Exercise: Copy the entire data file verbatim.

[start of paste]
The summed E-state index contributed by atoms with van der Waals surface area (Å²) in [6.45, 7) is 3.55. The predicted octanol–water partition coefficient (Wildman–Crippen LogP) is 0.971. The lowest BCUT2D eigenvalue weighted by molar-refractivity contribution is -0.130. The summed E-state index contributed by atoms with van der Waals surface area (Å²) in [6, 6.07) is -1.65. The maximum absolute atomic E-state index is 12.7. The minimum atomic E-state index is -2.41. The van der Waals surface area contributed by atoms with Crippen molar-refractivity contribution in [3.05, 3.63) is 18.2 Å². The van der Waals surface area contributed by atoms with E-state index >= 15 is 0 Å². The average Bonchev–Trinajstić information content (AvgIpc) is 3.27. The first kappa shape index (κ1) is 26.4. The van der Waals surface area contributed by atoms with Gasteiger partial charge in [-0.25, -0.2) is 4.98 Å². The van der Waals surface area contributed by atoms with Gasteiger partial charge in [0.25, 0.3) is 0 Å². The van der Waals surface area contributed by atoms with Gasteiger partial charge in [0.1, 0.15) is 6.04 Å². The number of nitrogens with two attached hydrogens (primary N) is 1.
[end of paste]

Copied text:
The summed E-state index contributed by atoms with van der Waals surface area (Å²) in [6.45, 7) is 3.55. The predicted octanol–water partition coefficient (Wildman–Crippen LogP) is 0.971. The lowest BCUT2D eigenvalue weighted by molar-refractivity contribution is -0.130. The summed E-state index contributed by atoms with van der Waals surface area (Å²) in [6, 6.07) is -1.65. The maximum absolute atomic E-state index is 12.7. The minimum atomic E-state index is -2.41. The van der Waals surface area contributed by atoms with Crippen molar-refractivity contribution in [3.05, 3.63) is 18.2 Å². The van der Waals surface area contributed by atoms with E-state index >= 15 is 0 Å². The average Bonchev–Trinajstić information content (AvgIpc) is 3.27. The first kappa shape index (κ1) is 26.4. The van der Waals surface area contributed by atoms with Gasteiger partial charge in [-0.25, -0.2) is 4.98 Å². The van der Waals surface area contributed by atoms with Gasteiger partial charge in [0.25, 0.3) is 0 Å². The van der Waals surface area contributed by atoms with Gasteiger partial charge in [0.1, 0.15) is 6.04 Å². The number of nitrogens with two attached hydrogens (primary N) is 1.